Watercolour paper demonstration

In this watercolour paper review, Paul Riley tests the new watercolour papers from Hahnemühle’s The Collection range and the results were so impressive that he has no hesitation in recommending them to artists.

Originally featured in the July 2021 issue of The Artist. Purchase your copy here.

I came across Hahnemühle papers some years ago in Prague. I was looking for a quality cotton rag Hot Pressed (HP) and Cold Pressed (CP or Not) paper for some life painting in watercolour. Hahnemühle was on sale at the main art shop, I liked what I saw and decided to purchase. I wasn’t disappointed to say the least. Fast forward to now, when The Artist asked me if I'd like to do an appraisal. Needless to say, I was delighted as I'm only too happy to recommend materials and tools I've used successfully.

Watercolour paper review

Watercolour painting on rough paper

Silver Water, watercolour, Sumi-e ink and gouache on Hahnemühle Collection Rough 640gsm, 14¼x19in (36x48cm). 

I haven’t painted on Rough paper for some time, so it was a treat to check this version out. One of the main points about using Rough is to exploit texture. This is done in various ways: dry brushwork, precipitating pigments that gravitate into the numerous hollows, sponging out leaving pigment in the hollows, wet creep and so on. In this image I've done all of the above to enable the light from the sun to trickle all over the paper. The paper took to the Sumi-e ink with gusto, enabling rich blacks that will appear impenetrable under glass. It was a joy to revisit this surface.

About Hahnemühle

Hahnemühle sent a package of assorted papers for me to play with and what a mouth-watering selection they were! 

Hahnemühle has been producing fine quality papers at the foot of the Solling Mountains in Lower Saxony, Germany, for more than 435 years. As a company they pride themselves on their eco credentials, ensuring that offcuts are reused whenever possible and any waste is disposed of responsibly. All their papers are also vegan-friendly with no animal substrates used within their paper sizing or manufacture.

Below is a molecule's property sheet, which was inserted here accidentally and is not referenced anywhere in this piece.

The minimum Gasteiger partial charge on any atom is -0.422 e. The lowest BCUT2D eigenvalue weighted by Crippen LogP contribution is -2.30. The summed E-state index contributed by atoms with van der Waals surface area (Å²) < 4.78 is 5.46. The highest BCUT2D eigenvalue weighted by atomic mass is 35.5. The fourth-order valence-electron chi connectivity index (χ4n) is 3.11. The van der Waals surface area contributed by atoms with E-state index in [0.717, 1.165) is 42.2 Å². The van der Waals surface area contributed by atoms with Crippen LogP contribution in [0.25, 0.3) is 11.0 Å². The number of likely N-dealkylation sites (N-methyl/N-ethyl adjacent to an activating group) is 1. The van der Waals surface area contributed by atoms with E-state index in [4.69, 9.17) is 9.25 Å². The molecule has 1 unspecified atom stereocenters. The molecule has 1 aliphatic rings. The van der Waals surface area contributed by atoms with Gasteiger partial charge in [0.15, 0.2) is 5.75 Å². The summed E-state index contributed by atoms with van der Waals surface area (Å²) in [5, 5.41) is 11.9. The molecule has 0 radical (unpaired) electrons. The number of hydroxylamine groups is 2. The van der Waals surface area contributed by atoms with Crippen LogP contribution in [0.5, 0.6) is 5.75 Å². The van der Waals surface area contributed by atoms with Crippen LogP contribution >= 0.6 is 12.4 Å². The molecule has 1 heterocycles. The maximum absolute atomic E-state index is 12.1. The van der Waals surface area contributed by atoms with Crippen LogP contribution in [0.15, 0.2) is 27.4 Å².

They appear to have two strings to their bow: the first is the fine art papers for which they are renowned; the other is the archival quality FineArt inkjet paper. The second facility is especially useful for those of you who print examples of your work for commercial purposes. Hahnemühle have a certified studio programme. All studios have been professionally certified to print on Hahnemühle papers and will manage your work from your original artwork to the final fine art print.

Watercolour paper review

Watercolour painting on cold pressed paper

Moon Halo, watercolour, Sumi-e ink and designer’s gouache on Hahnemühle Collection 640gsm 100-percent cotton rag CP paper, 14¼ x19in (36x48cm).

I painted this on the block to see how it behaved under brutal treatment, i.e., scratching, soaking, ragging etc. Some blocks can warp with this treatment but this one held fast. I put this down to the wonderful heavy weight of the paper. I used masking tape for the moon and its halo, which behaved itself on this surface. The CP texture is fine and random, just as I like it, revealing all the textures of the various paint combinations.

The Collection range

Back to The Collection range of watercolour papers of which there is a bewildering array. There’s a staggering 29 specific watercolour formats in their various weights and sizes, including blocks, pads, sheets and rolls. Within The Collection range, there are also four sketch papers and 19 pastel papers with up to 12 colours in the range. Much to my delight I also received their manga paper, Sumi-e and layout paper. If you go to the Hahnemühle website you'll see the whole mouth-watering range.

Highlights from the watercolour paper range

I've been looking at and using all sorts of watercolour papers over the years and, typical of many artists, I'm always on the lookout for something new or original. 

Within this range a few items stood out

  • Their large paper sizes. Hahnemühle provide up to 106x78cm on The Collection 300gsm. You can also purchase rolls of 1.25x10m of the 300gsm Cold Pressed and Rough formats. 
  • Cylinder moulded paper has only two deckled edges, unlike hand screen moulded paper. The loose sheets in The Collection watercolour range all have deckle edges. The fashion for framing is for float mounting, which looks great with four deckle edges! Hahnemühle’s cylinder mould made 300gsm and 640gsm papers have four natural deckled edges. 
  • Their heavyweight papers at 640gsm are truly awesome and an absolute joy to use, especially when working wet and brutalising! One of my pleasures is working in pen and ink using dip pens and fountain pens.  
  • One paper that’s available is the Ingres Pastel Collection with its parallel laid finish, commonly sold both by Hahnemühle and elsewhere as a pastel paper. I love to use it with pen and ink occasionally tinted in watercolour. It was the kind of paper used by that genius Thomas Girtin to great effect. It’s ideally suited to buildingscapes. 
  • Hahnemühle have numerous colour variations, which work well with gouache highlights. I’m not too keen on using a laid paper for pastels, preferring instead to use a watercolour paper suitably tinted beforehand. Hahnemühle provide a broad selection in CP, HP, and Rough.

Watercolour paper review

Watercolour painting on cold pressed paper

Winter Gold, diptych, watercolour and Sumi-e ink, on Hahnemühle 300gsm 100-percent cotton rag CP paper from The Collection range of blocks, size 2, 14¼x19in (36x48cm). 

  • I separated two sheets from the block and prepared them for float mounting by sandpapering their edges to remove the black binding. I then boned it for a smooth deckle edge.